All this being explained to Sandoval; was by him communicated to Cortes, in expectation of his supporting the views of Hernandez, by Captain Luis Malin, whom I attended upon this occasion. Our, whole party consisted of ten soldiers, and a most desperate journey it was. The Indians were hostile and attacked us with large heavy lances, wounding two of our soldiers. The rivers which we crossed were swollen and rapid, and so frequent, that in one day we passed three of them; one river named Xagua, ten leagues from Triumpho de la Cruz, detained us for two days, and the inlets and lagoons were infested by alligators. By the side of the river Xagua we found the skeletons of seven horses; they had belonged to De Oli’s troops, and died from eating poisonous 

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herbs. Passing El Triumpho de la Cruz, and a place named Quemara, at length we arrived in the neighbourhood of Truxillo about the hour of vespers, and law five cavaliers riding along the coast. These were, Cortes and four of his friends, who were taking exercise. When he recognised us, after the first surprise at the unexpected meeting, he dismounted from his horse, and running up, embraced us all with tears in his eyes, so overjoyed was he to see us. It made me melancholy to find him so weak and reduced. Distress and disease had worn him down; indeed he expected death, and had gotten a Franciscan habit made to be buried in. He had not at this time received any intelligence from Mexico since he quitted that city. He walked into the town with us, and we supped with him, wretchedly enough. I had not my fill even of bread or biscuit. When he had read over the letters relative to the business of Hernandez, he promised that he would do all he could to support him. The vessels from St. Domingo had arrived here three days before us. I have already mentioned, that except the horses and one pipe of wine, their cargoes were nothing but frippery; it would have been much better that they had not come, since it induced us all to run ourselves in debt buying their useless trash.

While we were relating to Cortes the hardships we had sustained during our late journey, a ship was descried at a distance, making for our port. This vessel sailed from the Havannah, with letters for the general from the licentiate Zuazo, alcalde major of Mexico. The hidalgo who was captain of the vessel came directly to kiss the hands of Cortes, and presented his letters, the substance of which the reader shall be informed of. As soon as Cortes read them he was overwhelmed with sorrow and distress. He retired to his private apartment, where we could hear that he was suffering under the greatest agitation. He did not stir out for an entire day; at night he confessed and ordered a mass for the ensuing morning, after which he called us together, and read to us the intelligence he had received, and whereby we learned, that it had been universally reported and believed in New Spain that we were all dead, and our properties had in consequence been sold by public auction.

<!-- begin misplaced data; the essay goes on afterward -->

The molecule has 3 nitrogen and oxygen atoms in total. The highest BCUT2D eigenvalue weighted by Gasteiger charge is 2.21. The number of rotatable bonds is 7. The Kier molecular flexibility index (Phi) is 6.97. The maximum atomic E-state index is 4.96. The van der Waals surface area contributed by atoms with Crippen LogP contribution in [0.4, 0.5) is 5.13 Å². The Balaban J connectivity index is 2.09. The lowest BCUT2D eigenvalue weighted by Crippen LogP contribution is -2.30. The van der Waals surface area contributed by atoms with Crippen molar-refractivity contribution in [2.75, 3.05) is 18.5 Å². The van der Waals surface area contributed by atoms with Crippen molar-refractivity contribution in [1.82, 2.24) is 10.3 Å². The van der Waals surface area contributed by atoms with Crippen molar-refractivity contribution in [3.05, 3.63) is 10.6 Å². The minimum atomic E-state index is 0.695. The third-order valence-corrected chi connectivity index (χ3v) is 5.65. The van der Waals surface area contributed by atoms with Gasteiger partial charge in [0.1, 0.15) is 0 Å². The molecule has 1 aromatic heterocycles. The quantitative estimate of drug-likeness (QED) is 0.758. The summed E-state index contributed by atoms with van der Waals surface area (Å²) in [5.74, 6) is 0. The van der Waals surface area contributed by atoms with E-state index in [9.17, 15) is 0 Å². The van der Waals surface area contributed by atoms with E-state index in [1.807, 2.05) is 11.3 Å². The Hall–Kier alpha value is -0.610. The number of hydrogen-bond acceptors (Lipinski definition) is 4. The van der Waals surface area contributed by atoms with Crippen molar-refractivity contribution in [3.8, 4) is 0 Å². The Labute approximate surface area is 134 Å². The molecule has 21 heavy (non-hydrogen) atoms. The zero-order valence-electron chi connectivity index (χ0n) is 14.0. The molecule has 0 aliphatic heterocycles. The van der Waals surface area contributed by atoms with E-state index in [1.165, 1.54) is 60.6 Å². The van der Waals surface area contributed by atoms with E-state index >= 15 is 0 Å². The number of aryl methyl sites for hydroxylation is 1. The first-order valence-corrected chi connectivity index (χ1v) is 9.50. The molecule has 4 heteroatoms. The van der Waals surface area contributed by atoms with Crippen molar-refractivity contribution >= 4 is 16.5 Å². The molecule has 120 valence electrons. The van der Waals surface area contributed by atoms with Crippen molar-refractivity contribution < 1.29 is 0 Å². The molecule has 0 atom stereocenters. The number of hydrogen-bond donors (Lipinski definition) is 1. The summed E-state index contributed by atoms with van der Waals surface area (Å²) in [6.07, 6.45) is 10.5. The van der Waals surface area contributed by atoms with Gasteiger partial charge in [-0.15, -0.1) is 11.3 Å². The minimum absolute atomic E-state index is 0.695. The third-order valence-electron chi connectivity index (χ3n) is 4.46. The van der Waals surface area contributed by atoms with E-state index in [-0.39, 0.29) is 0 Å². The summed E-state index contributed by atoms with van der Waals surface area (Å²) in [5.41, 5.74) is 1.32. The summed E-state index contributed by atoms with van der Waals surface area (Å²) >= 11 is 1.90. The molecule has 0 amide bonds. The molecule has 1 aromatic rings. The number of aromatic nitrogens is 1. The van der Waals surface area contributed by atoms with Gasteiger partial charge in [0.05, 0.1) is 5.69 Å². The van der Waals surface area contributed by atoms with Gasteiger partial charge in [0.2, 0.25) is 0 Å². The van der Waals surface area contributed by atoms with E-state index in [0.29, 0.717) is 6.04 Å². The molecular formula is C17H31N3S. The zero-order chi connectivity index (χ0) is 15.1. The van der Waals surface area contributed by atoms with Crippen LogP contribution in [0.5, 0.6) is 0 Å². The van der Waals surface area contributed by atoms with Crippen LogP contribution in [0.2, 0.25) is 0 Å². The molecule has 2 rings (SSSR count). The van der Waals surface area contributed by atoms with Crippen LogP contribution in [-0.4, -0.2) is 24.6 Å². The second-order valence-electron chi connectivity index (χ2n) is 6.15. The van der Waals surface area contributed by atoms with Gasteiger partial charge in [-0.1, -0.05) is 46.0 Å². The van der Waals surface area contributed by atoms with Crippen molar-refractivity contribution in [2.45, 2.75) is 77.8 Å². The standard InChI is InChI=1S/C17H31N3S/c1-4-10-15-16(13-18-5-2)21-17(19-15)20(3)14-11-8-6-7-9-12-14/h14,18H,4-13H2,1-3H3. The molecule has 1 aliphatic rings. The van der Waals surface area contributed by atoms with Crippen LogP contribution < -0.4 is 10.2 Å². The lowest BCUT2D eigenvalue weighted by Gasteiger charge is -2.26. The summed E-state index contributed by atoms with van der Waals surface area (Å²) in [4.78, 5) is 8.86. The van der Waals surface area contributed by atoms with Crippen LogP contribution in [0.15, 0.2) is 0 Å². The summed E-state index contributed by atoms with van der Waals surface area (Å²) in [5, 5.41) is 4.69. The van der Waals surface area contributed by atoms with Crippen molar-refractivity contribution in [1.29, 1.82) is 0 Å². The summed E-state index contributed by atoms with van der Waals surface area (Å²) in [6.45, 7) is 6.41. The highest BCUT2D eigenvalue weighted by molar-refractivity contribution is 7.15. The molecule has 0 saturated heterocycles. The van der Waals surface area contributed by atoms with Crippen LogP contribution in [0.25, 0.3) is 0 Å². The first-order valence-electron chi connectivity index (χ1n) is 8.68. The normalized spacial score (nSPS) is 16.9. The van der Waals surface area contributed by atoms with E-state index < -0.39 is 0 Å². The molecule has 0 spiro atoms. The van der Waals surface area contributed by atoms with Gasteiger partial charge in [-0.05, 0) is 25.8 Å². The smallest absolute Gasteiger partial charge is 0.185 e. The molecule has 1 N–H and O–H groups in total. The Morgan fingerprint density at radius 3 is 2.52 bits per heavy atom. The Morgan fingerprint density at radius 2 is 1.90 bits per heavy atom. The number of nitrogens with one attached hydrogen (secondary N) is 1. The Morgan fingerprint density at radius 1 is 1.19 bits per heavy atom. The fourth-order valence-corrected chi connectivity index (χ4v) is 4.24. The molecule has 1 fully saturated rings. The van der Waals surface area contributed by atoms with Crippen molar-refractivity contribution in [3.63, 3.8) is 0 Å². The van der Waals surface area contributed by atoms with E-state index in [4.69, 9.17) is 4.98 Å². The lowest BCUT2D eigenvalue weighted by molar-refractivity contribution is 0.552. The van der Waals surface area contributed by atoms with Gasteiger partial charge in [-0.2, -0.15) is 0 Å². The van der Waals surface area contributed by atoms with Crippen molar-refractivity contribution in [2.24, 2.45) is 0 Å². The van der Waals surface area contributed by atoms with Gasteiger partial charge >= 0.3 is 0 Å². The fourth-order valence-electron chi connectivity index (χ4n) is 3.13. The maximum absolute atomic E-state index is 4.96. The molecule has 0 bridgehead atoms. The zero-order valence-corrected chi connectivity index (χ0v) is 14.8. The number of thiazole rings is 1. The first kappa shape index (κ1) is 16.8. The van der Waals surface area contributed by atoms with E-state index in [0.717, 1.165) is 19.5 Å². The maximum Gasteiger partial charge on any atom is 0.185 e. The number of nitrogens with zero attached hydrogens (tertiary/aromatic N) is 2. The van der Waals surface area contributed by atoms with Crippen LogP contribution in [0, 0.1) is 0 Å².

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auction. From his father in Castille he was informed, of the death of the Bishop of Burgos, that Albornoz had been laboriously undermining us at court, and also of what I have before related, in regard to his Majesty’s orders to the admiral, and the interference of the duke of Bejar; also that Narvaez had been appointed to the government of the river Palmas, and that the government of Panuco had been given to one Nuno de Guzman.

In regard to the affairs of New Spain these letters further added, that in consequence of the powers which Cortes had given to the factor Gonzalo de Salazar, and the veedor Pedro Almindes Chirinos, to supercede the deputies he had left in Mexico, viz. the treasurer Alonzo de Estrada, and the contador Albornoz, and to take the administration upon themselves in case of misconduct on the part of the deputies, these two officers having on their return to Mexico formed a strong party, amongst whom was the licentiate Zuazo alcalde major, Rodrigo de Paz alguazil major, A. de Tapia, Jorge de Alvarado, and the rest of the ancient conquerors, attempted to take the government into their hands by main. force, and the consequence of the struggle of the two parties was, much disturbance, and bloodshed. The factor and veedor however carried their point, and had made prisoners the two, former deputies and many of their friends. Still however there was fighting every day, the predominating party confiscating the property of their opponents, to distribute it among their own adherents. They had, we learned, completely superceded Zuazo in his office, and had imprisoned Rodrigo de Paz the alguazil major, but that the licentiate Zuazo had effected a temporary reconciliation between the parties. During these disturbances, three districts, viz. the Zapotecans, Minxes, and those in the vicinity of a fortified rock named Coatlanhad rebelled, and a force going against them under the veedor. Chirinos, instead of attending to their business, the troops thought of nothing but card playing, in consequence of which the natives surprised them in their camp, and did them much mischief. The factor had then sent a veteran captain named Andrez de Monjaraz, to assist the veedor, and advise him; but